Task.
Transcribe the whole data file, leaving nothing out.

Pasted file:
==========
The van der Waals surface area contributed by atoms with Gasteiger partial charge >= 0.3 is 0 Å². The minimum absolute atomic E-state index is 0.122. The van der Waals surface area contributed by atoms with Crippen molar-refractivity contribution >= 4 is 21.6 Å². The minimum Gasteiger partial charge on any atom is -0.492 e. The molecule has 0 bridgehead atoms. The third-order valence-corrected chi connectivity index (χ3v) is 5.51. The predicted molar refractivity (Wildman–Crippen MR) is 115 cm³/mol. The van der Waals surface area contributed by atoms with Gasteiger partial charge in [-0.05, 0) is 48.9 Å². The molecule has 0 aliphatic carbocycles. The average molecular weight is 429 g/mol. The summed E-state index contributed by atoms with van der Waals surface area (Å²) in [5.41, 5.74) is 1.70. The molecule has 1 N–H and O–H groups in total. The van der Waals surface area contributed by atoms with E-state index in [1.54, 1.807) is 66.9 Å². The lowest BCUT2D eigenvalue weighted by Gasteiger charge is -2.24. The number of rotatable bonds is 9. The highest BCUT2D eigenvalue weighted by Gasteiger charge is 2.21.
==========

The van der Waals surface area contributed by atoms with Gasteiger partial charge >= 0.3 is 0 Å². The minimum absolute atomic E-state index is 0.122. The van der Waals surface area contributed by atoms with Crippen molar-refractivity contribution >= 4 is 21.6 Å². The minimum Gasteiger partial charge on any atom is -0.492 e. The molecule has 0 bridgehead atoms. The third-order valence-corrected chi connectivity index (χ3v) is 5.51. The predicted molar refractivity (Wildman–Crippen MR) is 115 cm³/mol. The van der Waals surface area contributed by atoms with Gasteiger partial charge in [-0.05, 0) is 48.9 Å². The molecule has 0 aliphatic carbocycles. The average molecular weight is 429 g/mol. The summed E-state index contributed by atoms with van der Waals surface area (Å²) in [5.41, 5.74) is 1.70. The molecule has 1 N–H and O–H groups in total. The van der Waals surface area contributed by atoms with E-state index in [1.54, 1.807) is 66.9 Å². The lowest BCUT2D eigenvalue weighted by Gasteiger charge is -2.24. The number of rotatable bonds is 9. The highest BCUT2D eigenvalue weighted by Gasteiger charge is 2.21.